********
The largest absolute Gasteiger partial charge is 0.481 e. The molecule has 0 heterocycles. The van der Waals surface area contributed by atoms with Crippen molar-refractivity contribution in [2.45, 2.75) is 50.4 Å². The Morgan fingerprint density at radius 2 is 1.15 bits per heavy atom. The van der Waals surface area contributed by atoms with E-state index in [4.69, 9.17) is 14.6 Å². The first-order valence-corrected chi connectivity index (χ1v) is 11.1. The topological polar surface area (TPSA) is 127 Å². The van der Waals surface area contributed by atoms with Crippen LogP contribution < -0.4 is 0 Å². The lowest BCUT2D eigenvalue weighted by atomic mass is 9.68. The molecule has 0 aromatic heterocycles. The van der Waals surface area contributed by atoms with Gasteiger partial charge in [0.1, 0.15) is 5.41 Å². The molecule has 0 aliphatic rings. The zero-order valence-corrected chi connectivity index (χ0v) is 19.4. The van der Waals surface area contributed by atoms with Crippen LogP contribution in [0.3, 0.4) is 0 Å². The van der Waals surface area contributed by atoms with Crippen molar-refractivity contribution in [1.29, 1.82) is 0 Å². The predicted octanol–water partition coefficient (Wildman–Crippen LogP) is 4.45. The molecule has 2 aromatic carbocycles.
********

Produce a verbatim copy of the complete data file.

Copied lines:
The largest absolute Gasteiger partial charge is 0.481 e. The molecule has 0 heterocycles. The van der Waals surface area contributed by atoms with Crippen molar-refractivity contribution in [2.45, 2.75) is 50.4 Å². The Morgan fingerprint density at radius 2 is 1.15 bits per heavy atom. The van der Waals surface area contributed by atoms with E-state index in [4.69, 9.17) is 14.6 Å². The first-order valence-corrected chi connectivity index (χ1v) is 11.1. The topological polar surface area (TPSA) is 127 Å². The van der Waals surface area contributed by atoms with Crippen LogP contribution < -0.4 is 0 Å². The lowest BCUT2D eigenvalue weighted by atomic mass is 9.68. The molecule has 0 aromatic heterocycles. The van der Waals surface area contributed by atoms with Gasteiger partial charge in [0.1, 0.15) is 5.41 Å². The molecule has 0 aliphatic rings. The zero-order valence-corrected chi connectivity index (χ0v) is 19.4. The van der Waals surface area contributed by atoms with Crippen LogP contribution in [0.3, 0.4) is 0 Å². The van der Waals surface area contributed by atoms with Crippen molar-refractivity contribution in [1.29, 1.82) is 0 Å². The predicted octanol–water partition coefficient (Wildman–Crippen LogP) is 4.45. The molecule has 2 aromatic carbocycles.